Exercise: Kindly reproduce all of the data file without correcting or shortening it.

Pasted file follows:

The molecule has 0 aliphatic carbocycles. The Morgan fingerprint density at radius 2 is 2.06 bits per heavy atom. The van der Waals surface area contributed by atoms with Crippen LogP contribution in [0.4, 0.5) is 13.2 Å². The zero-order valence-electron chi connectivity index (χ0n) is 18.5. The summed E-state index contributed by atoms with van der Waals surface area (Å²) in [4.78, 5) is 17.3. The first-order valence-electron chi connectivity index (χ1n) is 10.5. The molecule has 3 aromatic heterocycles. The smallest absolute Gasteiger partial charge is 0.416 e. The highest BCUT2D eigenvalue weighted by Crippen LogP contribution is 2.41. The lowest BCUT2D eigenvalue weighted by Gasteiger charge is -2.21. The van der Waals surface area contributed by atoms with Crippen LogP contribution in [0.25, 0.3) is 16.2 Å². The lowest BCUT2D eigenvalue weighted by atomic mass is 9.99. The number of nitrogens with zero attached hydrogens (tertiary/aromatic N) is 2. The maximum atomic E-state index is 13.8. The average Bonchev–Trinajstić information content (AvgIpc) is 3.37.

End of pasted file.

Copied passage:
The molecule has 0 aliphatic carbocycles. The Morgan fingerprint density at radius 2 is 2.06 bits per heavy atom. The van der Waals surface area contributed by atoms with Crippen LogP contribution in [0.4, 0.5) is 13.2 Å². The zero-order valence-electron chi connectivity index (χ0n) is 18.5. The summed E-state index contributed by atoms with van der Waals surface area (Å²) in [4.78, 5) is 17.3. The first-order valence-electron chi connectivity index (χ1n) is 10.5. The molecule has 3 aromatic heterocycles. The smallest absolute Gasteiger partial charge is 0.416 e. The highest BCUT2D eigenvalue weighted by Crippen LogP contribution is 2.41. The lowest BCUT2D eigenvalue weighted by Gasteiger charge is -2.21. The van der Waals surface area contributed by atoms with Crippen LogP contribution in [0.25, 0.3) is 16.2 Å². The lowest BCUT2D eigenvalue weighted by atomic mass is 9.99. The number of nitrogens with zero attached hydrogens (tertiary/aromatic N) is 2. The maximum atomic E-state index is 13.8. The average Bonchev–Trinajstić information content (AvgIpc) is 3.37.